In fact, it has smaller footprint than the previous model, even though the axis travels are longer (300 mm more in the Y direction). Workshops often have problems with space, and sometimes this can be a key factor when choosing one model over another.


Modularity is still significant: a fix size for the Z and Y axes and a choice of travels for the X axis, from 2500 mm to 4000 mm.
Breton designers have provided a stainless steel cover for the internal working area ; this solution avoids the risk of “paint removal”. This is an added value really appreciated by machine users.


Chip evacuation is another feature that users appreciate. Unlike steel machining, aluminum produces a considerable amount of chips: machining aluminium rotary moulds means starting from large blocks and removing up to 80/90% of the stock material. In this case, being able to rely on an efficient evacuation system implies keeping the working area clean and preventing accumulation that can create future problems to the machine.


For this reason, Breton has provided a front belt conveyor, which allows the doors to be opened easily, and two lateral chip evacuation belts that take the remaining chips to the front conveyor. Moreover, the rear wall is up against the table to prevent material accumulation.
The stainless steel walls also protect columns and bellows, which remain clean and easy to wash.



Details that count

Installation time is a detail that means a lot to end users. For this reason, Breton has introduced significant improvements that have reduced the commissioning time by approximately 20%.

The base version has a step to access the working area; in this way, it can be installed directly on the floor or industrial foundations, without the need for any contractor work. The machine just needs to be anchored, and it is ready for operation. This will be useful also in case the machine has to be relocated in the future.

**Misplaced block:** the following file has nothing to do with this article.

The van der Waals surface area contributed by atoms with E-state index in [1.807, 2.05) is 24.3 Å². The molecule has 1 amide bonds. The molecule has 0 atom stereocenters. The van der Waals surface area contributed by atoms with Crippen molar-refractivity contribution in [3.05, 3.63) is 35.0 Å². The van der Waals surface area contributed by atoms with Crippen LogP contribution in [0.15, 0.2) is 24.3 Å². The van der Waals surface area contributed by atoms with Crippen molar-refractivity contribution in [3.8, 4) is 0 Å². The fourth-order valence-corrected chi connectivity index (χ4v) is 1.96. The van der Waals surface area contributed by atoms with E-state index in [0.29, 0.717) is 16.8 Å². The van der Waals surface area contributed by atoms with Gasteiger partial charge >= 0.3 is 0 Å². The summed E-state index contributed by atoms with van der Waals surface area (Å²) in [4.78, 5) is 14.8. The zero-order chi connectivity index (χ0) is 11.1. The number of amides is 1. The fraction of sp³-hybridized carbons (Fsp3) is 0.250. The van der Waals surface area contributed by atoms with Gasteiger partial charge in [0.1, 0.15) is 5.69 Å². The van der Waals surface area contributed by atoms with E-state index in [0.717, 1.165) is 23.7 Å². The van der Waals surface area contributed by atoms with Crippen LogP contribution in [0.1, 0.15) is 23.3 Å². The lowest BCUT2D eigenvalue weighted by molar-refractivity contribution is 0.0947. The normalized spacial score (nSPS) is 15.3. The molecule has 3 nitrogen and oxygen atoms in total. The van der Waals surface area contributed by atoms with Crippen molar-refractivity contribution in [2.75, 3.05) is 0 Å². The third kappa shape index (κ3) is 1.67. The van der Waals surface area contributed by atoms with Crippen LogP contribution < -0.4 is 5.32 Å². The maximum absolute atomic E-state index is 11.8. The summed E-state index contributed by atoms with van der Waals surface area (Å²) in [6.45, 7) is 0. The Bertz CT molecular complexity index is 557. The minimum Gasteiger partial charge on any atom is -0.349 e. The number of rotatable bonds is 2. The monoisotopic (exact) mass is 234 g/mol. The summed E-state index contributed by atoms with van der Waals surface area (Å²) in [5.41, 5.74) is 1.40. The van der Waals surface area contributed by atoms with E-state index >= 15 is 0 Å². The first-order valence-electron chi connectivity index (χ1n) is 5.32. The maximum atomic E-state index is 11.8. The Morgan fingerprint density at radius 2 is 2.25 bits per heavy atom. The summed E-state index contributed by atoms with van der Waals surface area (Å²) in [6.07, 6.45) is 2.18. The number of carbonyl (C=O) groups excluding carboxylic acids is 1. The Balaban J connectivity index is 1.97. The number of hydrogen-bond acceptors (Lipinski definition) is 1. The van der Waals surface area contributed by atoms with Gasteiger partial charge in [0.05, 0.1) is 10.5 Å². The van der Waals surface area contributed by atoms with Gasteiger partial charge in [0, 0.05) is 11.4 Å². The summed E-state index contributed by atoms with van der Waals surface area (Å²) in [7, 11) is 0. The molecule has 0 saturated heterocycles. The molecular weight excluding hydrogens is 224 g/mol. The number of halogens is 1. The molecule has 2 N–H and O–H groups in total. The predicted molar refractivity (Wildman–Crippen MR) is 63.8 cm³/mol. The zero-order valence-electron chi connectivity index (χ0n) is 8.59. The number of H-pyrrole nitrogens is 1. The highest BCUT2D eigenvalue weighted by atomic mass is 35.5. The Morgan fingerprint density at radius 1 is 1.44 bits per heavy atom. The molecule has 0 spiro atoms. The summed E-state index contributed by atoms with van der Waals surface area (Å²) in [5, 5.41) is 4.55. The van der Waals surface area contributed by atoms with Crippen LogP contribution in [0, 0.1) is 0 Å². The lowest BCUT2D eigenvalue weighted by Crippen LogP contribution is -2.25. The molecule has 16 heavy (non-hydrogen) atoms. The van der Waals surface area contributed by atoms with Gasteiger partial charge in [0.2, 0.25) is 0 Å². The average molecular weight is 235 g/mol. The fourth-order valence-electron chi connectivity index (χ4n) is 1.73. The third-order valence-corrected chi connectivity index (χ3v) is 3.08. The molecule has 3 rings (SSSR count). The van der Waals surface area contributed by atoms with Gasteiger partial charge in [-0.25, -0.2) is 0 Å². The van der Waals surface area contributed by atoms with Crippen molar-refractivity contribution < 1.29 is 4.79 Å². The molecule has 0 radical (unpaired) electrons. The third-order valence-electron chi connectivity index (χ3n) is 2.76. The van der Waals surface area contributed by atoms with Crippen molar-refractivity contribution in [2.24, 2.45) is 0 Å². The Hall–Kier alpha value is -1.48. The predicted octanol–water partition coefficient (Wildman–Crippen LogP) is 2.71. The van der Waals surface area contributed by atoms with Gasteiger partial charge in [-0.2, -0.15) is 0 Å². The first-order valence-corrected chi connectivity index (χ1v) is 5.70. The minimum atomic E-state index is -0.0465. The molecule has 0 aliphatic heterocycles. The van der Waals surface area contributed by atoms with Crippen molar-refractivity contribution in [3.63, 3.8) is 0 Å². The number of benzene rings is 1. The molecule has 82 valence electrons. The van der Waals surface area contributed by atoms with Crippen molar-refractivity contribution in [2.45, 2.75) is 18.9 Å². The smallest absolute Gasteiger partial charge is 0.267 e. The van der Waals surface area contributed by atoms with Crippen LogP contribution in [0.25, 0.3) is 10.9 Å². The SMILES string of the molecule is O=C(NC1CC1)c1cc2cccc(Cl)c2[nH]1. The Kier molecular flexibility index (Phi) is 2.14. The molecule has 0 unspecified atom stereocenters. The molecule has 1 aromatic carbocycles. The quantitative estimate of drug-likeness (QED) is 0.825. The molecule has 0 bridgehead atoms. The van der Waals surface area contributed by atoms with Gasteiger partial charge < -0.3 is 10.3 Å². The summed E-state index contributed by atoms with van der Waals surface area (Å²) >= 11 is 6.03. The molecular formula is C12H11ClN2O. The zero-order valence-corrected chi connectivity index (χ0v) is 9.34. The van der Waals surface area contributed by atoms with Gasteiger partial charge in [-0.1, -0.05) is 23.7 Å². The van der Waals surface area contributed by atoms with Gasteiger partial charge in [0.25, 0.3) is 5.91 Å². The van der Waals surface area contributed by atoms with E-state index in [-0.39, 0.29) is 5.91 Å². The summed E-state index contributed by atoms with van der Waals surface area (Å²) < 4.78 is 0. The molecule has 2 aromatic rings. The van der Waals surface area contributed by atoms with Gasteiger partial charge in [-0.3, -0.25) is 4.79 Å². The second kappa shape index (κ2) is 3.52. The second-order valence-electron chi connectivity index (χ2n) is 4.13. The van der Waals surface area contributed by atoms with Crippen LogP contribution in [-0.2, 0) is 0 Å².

There is no need for foundation work to allocate the conveyor; moreover, all the cables pass through the machine. For those who prefer a solution with the work table at floor level (e.g. to enter directly with a forklift), it is possible to dig a pit to recess the work table. 

The chip evacuation system is positioned behind the front doors, with its way-out on the tool-store side (either right or left), while the operator can operate the numerical control panel on the front side. The tool-store and the chip box are accessible from the machine side, so there is no need to go to the back side.

 

On one side, there is access for tool store expansion, with 30 positions in the base version, which can be doubled on request. These are values that are perfectly aligned with the needs of the mould&die making sector, where large numbers of tools are not required. Regarding usability, it is important to remember that the electrical cabinets need a safety distance from the other machines in order to be opened safely. In the new Matrix 1000 they are located at the rear, so that it can be installed 1 meter (40”) from the wall without running into operational and maintenance safety issues.

Better chip removal

An increase in removal capacity has been achieved by using a structure that has been designed and built to support higher cutting forces. Previously, the spindle could reach 100 Nm of torque, while the versions designed for this evolution can provide now a continuous torque of 160 Nm on a 18,000 rpm spindle. Alternatively, there are other spindle models with 100 Nm and 18,000 rpm or 64 Nm and 28,000 rpm.